People say believe half of what you see, son,
and none of what you hear…
It’s so tempting to believe that we can understand a story from arm’s length. We are given so much more of it these days thanks to direct documentation on social media (and even indirect documentation by friends-of-friends). It’s so easy to make assumptions on what people are doing, what they are going through, and how that might affect us. What we still forget in this time where we all carry cameras in our pockets, is that the truth isn’t always the whole truth.
In this image, we have the entire catalyst for CHINATOWN. Hollis Mulwray is meeting in secret with a young girl in the middle of the day – at a time where he’s supposed to be elsewhere. Off at a distance, Jake Gittes has his camera ready to immortalize the moment, and catch Mulwray with his hand in the honey pot. Gittes has been sent to prove that Mulwray is being unfaithful to his wife, and without so much as uttering a word to Mulwray, Gittes appears to have all the proof he needs seen here in the reflection of his camera lens.
“Pictures don’t lie”…that used to be the saying. But while they may not lie, they also don’t tell the whole truth. The truth is already skewed before the meeting unfolds, since the woman who sent Gittes to prove it was only posing as his wife. It’s true that Mulwray isn’t where he’s supposed to be in the middle of a business day, and it’s true that he is sharing an intimate moment with a young woman that is not his wife – neither his actual wife, nor the woman posing as his wife. But that doesn’t mean he has been caught in a lie.
The thing is, to a professional like Gittes – and to a nosy public like the rest of us – the rest of the story doesn’t matter. What matters is the salacious moment…the instant of impropriety, scandal, and deceit. That is what we hold in our hands and form opinions around. Back then it was “those photos”. Now it’s still “those photos” but it’s also “those videos”, “those emails”, “those texts” and “those tweets”. We get a piece and believe we know the whole puzzle, even if we don’t. With these fragments of evidence and our own opinions, we can get people in trouble, cause rifts in relationships, and ruin reputations. In the case of Gittes, that’s not his concern – professionally speaking.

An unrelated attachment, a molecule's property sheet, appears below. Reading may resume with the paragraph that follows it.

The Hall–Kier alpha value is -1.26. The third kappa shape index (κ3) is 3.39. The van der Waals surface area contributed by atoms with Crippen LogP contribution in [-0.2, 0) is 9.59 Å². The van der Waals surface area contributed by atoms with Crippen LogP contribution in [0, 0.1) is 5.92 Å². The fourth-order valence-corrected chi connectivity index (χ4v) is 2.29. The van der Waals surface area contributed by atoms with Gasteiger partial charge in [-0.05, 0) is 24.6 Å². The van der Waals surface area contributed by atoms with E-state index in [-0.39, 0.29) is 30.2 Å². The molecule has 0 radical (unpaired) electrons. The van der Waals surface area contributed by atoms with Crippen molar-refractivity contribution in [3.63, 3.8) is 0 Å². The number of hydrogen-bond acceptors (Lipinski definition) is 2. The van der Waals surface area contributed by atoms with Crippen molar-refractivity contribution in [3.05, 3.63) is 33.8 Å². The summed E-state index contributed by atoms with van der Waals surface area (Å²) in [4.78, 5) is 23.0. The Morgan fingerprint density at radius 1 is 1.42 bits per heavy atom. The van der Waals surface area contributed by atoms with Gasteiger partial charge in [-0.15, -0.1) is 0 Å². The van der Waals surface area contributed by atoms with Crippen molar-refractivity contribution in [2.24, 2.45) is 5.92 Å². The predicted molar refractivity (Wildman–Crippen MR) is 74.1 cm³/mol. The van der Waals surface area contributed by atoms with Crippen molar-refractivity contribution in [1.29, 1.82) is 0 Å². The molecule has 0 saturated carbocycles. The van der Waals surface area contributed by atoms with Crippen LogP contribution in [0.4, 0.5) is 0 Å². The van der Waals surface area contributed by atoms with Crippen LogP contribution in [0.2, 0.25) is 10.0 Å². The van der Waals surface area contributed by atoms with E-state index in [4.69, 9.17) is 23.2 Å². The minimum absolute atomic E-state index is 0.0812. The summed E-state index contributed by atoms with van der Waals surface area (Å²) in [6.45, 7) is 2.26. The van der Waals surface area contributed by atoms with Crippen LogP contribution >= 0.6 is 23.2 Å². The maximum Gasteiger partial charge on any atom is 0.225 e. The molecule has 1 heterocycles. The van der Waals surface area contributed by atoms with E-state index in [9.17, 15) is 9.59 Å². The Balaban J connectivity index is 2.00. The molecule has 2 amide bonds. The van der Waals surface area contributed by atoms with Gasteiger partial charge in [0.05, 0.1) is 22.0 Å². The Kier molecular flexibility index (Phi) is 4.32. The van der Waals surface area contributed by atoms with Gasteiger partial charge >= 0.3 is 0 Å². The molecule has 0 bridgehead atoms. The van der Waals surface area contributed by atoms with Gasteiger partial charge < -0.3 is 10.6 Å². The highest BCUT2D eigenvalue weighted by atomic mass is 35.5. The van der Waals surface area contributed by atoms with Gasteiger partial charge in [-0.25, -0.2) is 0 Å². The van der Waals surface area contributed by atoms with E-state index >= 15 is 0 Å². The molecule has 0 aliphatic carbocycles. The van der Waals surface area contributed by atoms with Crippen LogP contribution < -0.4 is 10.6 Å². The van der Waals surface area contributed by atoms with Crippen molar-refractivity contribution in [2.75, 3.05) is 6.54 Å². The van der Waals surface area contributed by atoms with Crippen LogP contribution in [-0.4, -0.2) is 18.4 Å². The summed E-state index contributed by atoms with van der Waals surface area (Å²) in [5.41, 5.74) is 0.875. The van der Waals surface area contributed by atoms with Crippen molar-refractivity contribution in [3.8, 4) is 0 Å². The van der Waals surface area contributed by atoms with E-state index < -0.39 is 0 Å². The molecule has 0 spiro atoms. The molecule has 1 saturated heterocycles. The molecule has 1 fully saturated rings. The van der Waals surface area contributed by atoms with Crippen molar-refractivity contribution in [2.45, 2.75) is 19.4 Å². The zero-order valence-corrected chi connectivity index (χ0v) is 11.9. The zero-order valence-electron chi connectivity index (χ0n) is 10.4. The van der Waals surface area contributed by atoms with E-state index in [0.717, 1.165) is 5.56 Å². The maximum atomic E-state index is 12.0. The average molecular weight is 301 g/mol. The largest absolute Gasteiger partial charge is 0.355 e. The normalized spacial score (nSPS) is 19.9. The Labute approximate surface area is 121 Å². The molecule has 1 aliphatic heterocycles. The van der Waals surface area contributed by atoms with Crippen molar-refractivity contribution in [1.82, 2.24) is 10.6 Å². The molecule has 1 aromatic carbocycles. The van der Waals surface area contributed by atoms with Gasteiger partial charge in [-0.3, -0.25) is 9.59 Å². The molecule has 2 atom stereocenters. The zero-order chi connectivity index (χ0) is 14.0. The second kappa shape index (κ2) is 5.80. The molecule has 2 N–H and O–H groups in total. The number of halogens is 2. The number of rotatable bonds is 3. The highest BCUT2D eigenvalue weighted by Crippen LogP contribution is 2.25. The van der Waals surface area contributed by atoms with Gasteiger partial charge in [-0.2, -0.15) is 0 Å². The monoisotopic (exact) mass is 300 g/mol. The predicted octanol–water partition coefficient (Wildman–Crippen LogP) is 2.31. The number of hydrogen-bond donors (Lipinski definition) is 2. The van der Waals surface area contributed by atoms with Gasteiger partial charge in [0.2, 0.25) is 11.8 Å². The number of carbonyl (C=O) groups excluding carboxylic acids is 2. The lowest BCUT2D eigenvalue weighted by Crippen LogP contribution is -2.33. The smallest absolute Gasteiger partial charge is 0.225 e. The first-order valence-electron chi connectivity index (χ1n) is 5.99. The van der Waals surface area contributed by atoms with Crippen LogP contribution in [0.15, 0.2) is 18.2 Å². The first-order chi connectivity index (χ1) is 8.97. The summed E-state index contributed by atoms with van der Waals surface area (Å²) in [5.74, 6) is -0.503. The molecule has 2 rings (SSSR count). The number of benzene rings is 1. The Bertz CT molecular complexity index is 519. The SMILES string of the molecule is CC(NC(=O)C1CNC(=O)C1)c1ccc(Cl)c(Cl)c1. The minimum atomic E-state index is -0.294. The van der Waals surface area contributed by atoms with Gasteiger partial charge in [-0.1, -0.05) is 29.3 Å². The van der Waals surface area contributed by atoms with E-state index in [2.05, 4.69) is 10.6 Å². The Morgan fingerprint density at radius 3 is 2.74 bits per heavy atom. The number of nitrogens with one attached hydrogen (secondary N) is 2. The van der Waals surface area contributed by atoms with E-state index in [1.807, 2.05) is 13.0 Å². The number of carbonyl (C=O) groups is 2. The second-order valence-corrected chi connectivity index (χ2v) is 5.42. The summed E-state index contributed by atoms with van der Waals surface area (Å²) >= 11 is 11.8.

In the case of the rest of us, it’s also seldom our concern – personally speaking.
Of course, the ultimate lesson of CHINATOWN is that a photo can lie. It can lie by omission and it can lie by lack of context. To that end, so can so many other pieces of documentation. You’d think we’d stop believing in these things by now.
Three more from CHINATOWN for the road…
This series of posts is inspired by the “Hit Me With Your Best Shot” series at The Film Experience. Do check out all of the awesome entires in their series so far